This guideline covers assessing the risk of fragility fracture in people aged 18 and over with osteoporosis. It aims to provide guidance on the selection and use of risk assessment tools in the care of adults at risk of fragility fractures in all NHS settings.
In February 2017, this guideline was updated to correct reference to the WHO in relation to the FRAX tool.
This guideline includes recommendations on:
Who is it for?
- Healthcare professionals
- Adults with osteoporosis and their families and carers
Is this guideline up to date?
We checked this guideline in January 2015. We will decide whether to update this guideline after a multiple technology appraisal which will update technology appraisals 160, 161 and 204 has been completed.
Next review: To be scheduled
Guideline development process
This guideline was previously called osteoporosis: assessing the risk of fragility fracture.
The recommendations in this guideline represent the view of NICE, arrived at after careful consideration of the evidence available. When exercising their judgement, professionals and practitioners are expected to take this guideline fully into account, alongside the individual needs, preferences and values of their patients or the people using their service. It is not mandatory to apply the recommendations, and the guideline does not override the responsibility to make decisions appropriate to the circumstances of the individual, in consultation with them and their families and carers or guardian.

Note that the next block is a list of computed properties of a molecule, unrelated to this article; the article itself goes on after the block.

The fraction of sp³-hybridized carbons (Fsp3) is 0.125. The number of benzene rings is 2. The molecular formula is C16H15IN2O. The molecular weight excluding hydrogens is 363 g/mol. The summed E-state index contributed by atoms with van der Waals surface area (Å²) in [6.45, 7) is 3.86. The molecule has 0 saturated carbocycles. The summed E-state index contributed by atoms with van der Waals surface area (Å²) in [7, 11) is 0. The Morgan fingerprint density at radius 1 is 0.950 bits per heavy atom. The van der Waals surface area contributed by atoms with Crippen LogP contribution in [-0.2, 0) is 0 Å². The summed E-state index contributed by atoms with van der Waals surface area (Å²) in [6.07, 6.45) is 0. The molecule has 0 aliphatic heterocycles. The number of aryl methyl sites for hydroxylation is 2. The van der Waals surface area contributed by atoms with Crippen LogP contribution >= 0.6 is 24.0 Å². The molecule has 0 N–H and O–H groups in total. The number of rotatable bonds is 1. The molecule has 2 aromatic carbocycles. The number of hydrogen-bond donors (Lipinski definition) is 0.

Local commissioners and providers of healthcare have a responsibility to enable the guideline to be applied when individual professionals and people using services wish to use it. They should do so in the context of local and national priorities for funding and developing services, and in light of their duties to have due regard to the need to eliminate unlawful discrimination, to advance equality of opportunity and to reduce health inequalities. Nothing in this guideline should be interpreted in a way that would be inconsistent with complying with those duties.
Commissioners and providers have a responsibility to promote an environmentally sustainable health and care system and should assess and reduce the environmental impact of implementing NICE recommendations wherever possible.